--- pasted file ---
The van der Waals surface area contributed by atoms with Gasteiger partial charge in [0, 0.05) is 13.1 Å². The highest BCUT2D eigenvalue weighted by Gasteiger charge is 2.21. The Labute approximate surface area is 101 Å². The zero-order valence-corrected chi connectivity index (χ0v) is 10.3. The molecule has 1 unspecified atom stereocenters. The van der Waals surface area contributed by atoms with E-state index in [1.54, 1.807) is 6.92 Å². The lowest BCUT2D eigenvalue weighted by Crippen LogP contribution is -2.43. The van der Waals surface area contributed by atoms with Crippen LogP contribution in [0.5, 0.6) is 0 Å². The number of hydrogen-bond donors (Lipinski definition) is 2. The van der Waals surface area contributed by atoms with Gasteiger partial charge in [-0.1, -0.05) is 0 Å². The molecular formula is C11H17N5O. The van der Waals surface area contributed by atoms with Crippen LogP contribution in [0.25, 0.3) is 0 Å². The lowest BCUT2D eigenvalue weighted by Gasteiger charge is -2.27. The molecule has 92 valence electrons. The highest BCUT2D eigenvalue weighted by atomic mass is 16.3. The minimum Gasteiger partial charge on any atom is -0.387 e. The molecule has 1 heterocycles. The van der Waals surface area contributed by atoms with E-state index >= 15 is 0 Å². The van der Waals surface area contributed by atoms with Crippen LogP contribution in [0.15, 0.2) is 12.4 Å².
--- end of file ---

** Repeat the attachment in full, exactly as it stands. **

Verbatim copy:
The van der Waals surface area contributed by atoms with Gasteiger partial charge in [0, 0.05) is 13.1 Å². The highest BCUT2D eigenvalue weighted by Gasteiger charge is 2.21. The Labute approximate surface area is 101 Å². The zero-order valence-corrected chi connectivity index (χ0v) is 10.3. The molecule has 1 unspecified atom stereocenters. The van der Waals surface area contributed by atoms with E-state index in [1.54, 1.807) is 6.92 Å². The lowest BCUT2D eigenvalue weighted by Crippen LogP contribution is -2.43. The van der Waals surface area contributed by atoms with Crippen LogP contribution in [0.5, 0.6) is 0 Å². The number of hydrogen-bond donors (Lipinski definition) is 2. The van der Waals surface area contributed by atoms with Gasteiger partial charge in [-0.1, -0.05) is 0 Å². The molecular formula is C11H17N5O. The van der Waals surface area contributed by atoms with Crippen LogP contribution in [0.25, 0.3) is 0 Å². The lowest BCUT2D eigenvalue weighted by Gasteiger charge is -2.27. The molecule has 92 valence electrons. The highest BCUT2D eigenvalue weighted by atomic mass is 16.3. The minimum Gasteiger partial charge on any atom is -0.387 e. The molecule has 1 heterocycles. The van der Waals surface area contributed by atoms with E-state index >= 15 is 0 Å². The van der Waals surface area contributed by atoms with Crippen LogP contribution in [0.15, 0.2) is 12.4 Å².